Like many, I debated for awhile about buying a Kindle since I had never used an e-reader before. Would I miss the feel of a book? Would it ruin the experience? All the usual stuff. Ultimately, I bit the bullet and bought one. Would I buy again? Absolutely.
I bought the Amazon Paperwhite (10th Gen), which is one step up from the basic Kindle. The design seemed slightly more premium, which seemed like an important detail if I was actually going to use it for hours to read.
I was an avid reader growing up, but once college started, I was overwhelmed with text and took a six year hiatus. In the last two years, I’ve slowly gotten back into reading…and by that I mean I bought 26 books and read about 4. There were two main barriers to reading. If I wanted to read before bed, I had to have the light on. And when I did read, it didn’t feel like I was making much progress. The Kindle knocked those barriers down.
Side note, Max Joseph’s film BOOKSTORES: How to Read More Books in the Golden Age of Content is an engaging look at bookstores nowadays. I’ve watched it three times, and I’ll watch it again.
👍 Favorite Paperwhite Features
- One of my favorite features so far is the percent complete and the bottom right hand corner. I initially thought this would be very distracting… However, it has gamified the experience of reading to some extent. It moves quickly and flipping through a few pages will see a change in the percent sign. This is encouraging because spending a few minutes reading in bed can get you 5% more through the book. So I really like this feedback feature.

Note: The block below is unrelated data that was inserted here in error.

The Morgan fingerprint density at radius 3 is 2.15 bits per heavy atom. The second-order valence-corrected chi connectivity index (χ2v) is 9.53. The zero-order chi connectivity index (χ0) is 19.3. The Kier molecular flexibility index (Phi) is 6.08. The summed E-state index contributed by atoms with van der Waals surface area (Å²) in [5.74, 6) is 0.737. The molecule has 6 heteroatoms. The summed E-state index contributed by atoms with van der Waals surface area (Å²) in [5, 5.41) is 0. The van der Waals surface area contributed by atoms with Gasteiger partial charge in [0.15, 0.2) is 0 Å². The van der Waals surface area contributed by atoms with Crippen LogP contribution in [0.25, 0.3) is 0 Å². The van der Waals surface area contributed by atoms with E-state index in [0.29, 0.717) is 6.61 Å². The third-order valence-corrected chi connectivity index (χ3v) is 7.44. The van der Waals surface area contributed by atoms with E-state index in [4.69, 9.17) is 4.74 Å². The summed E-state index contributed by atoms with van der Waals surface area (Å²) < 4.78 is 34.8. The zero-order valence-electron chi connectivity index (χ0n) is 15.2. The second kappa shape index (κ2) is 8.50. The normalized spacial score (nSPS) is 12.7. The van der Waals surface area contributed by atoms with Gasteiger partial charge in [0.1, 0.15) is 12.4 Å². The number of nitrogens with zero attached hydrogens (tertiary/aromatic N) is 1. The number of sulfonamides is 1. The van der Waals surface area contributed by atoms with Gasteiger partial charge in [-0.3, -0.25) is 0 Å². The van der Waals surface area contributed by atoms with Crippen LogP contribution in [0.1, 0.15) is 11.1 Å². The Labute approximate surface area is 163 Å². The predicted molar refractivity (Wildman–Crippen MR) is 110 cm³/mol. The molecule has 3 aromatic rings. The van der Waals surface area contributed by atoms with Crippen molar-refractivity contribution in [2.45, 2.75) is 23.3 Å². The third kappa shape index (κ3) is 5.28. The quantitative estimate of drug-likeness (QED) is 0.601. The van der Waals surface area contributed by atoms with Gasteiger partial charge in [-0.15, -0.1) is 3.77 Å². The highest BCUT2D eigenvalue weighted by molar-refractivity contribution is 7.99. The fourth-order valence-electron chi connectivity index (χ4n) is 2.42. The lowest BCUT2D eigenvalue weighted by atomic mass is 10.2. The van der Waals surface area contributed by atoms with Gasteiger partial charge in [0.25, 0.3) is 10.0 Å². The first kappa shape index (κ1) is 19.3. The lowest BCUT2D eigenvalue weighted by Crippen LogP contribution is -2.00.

- The backlight. You don’t need a reading light when you’re in bed with the lights off…or anywhere else.
- The text on the screen looks very paper-like, and I don’t feel like I’m missing much of anything by not reading a paper copy. In fact, I would say I often enjoy the crisp, consistent page experience on the Kindle more than print pages. On the Kindle, you can change font and font size.
Some Random Observations
- The Paperwhite screen does attract fingerprints, but they aren’t bad unless you have direct light shining on it. I didn’t even notice them until light happened to shine at the right angle. Very easy to avoid.
- Direct light does produce a glare and makes reading close to unbearable. Even diffused light from a floor lamp is pretty annoying.
- I can see how the basic Kindle (10th Gen) would be problematic for highlighting things with the indented screen. if you go close to the edge with your finger to highlight something you’d end up running into the bezel.
- The touch screen can be a little annoying to interact with. The delay is something to get used to. Highlighting is nice, but not perfect given the interactions with the touch screen. I think it’s something that will go away over time once I get used to the device and the touch screen.
- Typing a note is easy. Word suggestion is reasonably good.
- Watching reviews online, the page turn/refresh behavior of switching contrast from white to black to white background seemed unnecessary and distracting. It don’t notice it while I’m using my Kindle now, though I don’t know whether it serves some purpose.
- It’s not possible to highlight footnotes.